Wuxi is famous for being one of the birthplaces of China's modern industry and commerce, as well as the hometown of many important businessmen who have played essential roles in building commerce in Shanghai since the early 20th century.
The modern name consists of the Chinese characters 无(“without, lacking”) and 锡("tin") and simply means“Nothing”. According to a traditional story, during the warring states period, soldiers were stationed in Wuxi on Xishan ( “tin hill”). While burying a pot to prepare food, a soldier found a stone plaque engraved with the words“If there is tin there is an army, conflict under heaven. If there is no tin (wuxi), there is peace, quiet under heaven. ”According to the story, Wuxi's name comes from this inscription. However, some scholars believe the name may have originally been "吳墟" (“Ruins of Wu") from Meicun's role as the original capital of the region or from a Chinese transcription of an indigenous Baiyue name honoring a bird deity. ****** Others believe that the name could be derived from an ancient pronunciation of the name Fu Xi. Former spellings include Wu-shi, Wushi, and Wu-hsi.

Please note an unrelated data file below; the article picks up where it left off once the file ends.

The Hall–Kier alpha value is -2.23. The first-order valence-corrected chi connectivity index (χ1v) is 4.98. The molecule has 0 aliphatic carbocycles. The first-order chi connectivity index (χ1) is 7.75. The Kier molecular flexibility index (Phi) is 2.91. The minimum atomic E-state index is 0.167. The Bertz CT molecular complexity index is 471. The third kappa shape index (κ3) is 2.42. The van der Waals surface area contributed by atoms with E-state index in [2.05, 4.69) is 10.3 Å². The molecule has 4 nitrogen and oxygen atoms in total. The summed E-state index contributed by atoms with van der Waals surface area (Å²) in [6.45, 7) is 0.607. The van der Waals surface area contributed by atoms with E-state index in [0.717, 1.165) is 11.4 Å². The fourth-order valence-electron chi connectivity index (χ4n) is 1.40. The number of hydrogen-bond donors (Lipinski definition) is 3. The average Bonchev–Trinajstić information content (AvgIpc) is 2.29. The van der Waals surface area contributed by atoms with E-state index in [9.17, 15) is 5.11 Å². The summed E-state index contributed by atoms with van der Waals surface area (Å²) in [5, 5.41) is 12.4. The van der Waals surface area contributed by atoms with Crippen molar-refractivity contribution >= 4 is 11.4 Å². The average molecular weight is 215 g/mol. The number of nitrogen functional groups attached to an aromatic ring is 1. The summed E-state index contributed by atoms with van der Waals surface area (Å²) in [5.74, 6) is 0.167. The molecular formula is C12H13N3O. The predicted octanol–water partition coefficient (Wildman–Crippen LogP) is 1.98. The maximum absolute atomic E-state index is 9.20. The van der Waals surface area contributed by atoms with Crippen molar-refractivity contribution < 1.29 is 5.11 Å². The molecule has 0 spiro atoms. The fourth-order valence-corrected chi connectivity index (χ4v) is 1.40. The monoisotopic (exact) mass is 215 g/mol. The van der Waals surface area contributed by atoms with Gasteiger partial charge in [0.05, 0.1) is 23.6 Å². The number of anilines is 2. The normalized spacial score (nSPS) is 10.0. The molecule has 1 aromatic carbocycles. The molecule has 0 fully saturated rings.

In Shanghainese, it is pronounced [ɦuɕiɪʔ].
The city plan, as is typical of many older Chinese cities, is of a central city with a roughly circular plan, crisscrossed with older canals, the main canal still seeing heavy barge traffic.
Wuxi itself is on an alluvial plain of deep sedimentary deposits cut between limestone foothills, making it one of the sources for "scholar's rocks", the intricately weathered stones which were used as devices for contemplation.
Wuxi is hot and humid in summer and chilly and damp in winter, with an average annual temperature of 18 °C (64 °F) and very occasional snow. Because of its proximity to the East China Sea, it has a monsoon season and receives 100 centimeters (39 inches) of rain annually.